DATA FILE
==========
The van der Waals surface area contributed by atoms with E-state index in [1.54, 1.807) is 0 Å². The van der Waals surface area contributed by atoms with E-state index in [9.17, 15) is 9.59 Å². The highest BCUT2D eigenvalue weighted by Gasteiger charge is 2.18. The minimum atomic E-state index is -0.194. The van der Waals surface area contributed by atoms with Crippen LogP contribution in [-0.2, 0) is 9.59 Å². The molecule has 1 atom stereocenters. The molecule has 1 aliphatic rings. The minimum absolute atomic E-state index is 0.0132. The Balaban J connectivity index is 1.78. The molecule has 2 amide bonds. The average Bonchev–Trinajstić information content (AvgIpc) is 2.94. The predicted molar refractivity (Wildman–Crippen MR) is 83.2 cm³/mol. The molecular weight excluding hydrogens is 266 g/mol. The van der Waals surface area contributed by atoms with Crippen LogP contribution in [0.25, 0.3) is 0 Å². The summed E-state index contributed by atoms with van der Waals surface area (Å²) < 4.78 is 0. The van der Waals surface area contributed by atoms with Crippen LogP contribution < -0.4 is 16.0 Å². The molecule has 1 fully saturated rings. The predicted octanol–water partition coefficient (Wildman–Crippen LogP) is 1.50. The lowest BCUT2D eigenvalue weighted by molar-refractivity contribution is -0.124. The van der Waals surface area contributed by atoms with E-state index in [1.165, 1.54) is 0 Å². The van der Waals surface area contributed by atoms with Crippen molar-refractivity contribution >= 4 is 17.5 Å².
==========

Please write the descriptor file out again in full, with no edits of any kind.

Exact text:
The van der Waals surface area contributed by atoms with E-state index in [1.54, 1.807) is 0 Å². The van der Waals surface area contributed by atoms with E-state index in [9.17, 15) is 9.59 Å². The highest BCUT2D eigenvalue weighted by Gasteiger charge is 2.18. The minimum atomic E-state index is -0.194. The van der Waals surface area contributed by atoms with Crippen LogP contribution in [-0.2, 0) is 9.59 Å². The molecule has 1 atom stereocenters. The molecule has 1 aliphatic rings. The minimum absolute atomic E-state index is 0.0132. The Balaban J connectivity index is 1.78. The molecule has 2 amide bonds. The average Bonchev–Trinajstić information content (AvgIpc) is 2.94. The predicted molar refractivity (Wildman–Crippen MR) is 83.2 cm³/mol. The molecular weight excluding hydrogens is 266 g/mol. The van der Waals surface area contributed by atoms with Crippen LogP contribution in [0.25, 0.3) is 0 Å². The summed E-state index contributed by atoms with van der Waals surface area (Å²) < 4.78 is 0. The van der Waals surface area contributed by atoms with Crippen LogP contribution < -0.4 is 16.0 Å². The molecule has 1 fully saturated rings. The predicted octanol–water partition coefficient (Wildman–Crippen LogP) is 1.50. The lowest BCUT2D eigenvalue weighted by molar-refractivity contribution is -0.124. The van der Waals surface area contributed by atoms with E-state index in [1.165, 1.54) is 0 Å². The van der Waals surface area contributed by atoms with Crippen molar-refractivity contribution >= 4 is 17.5 Å².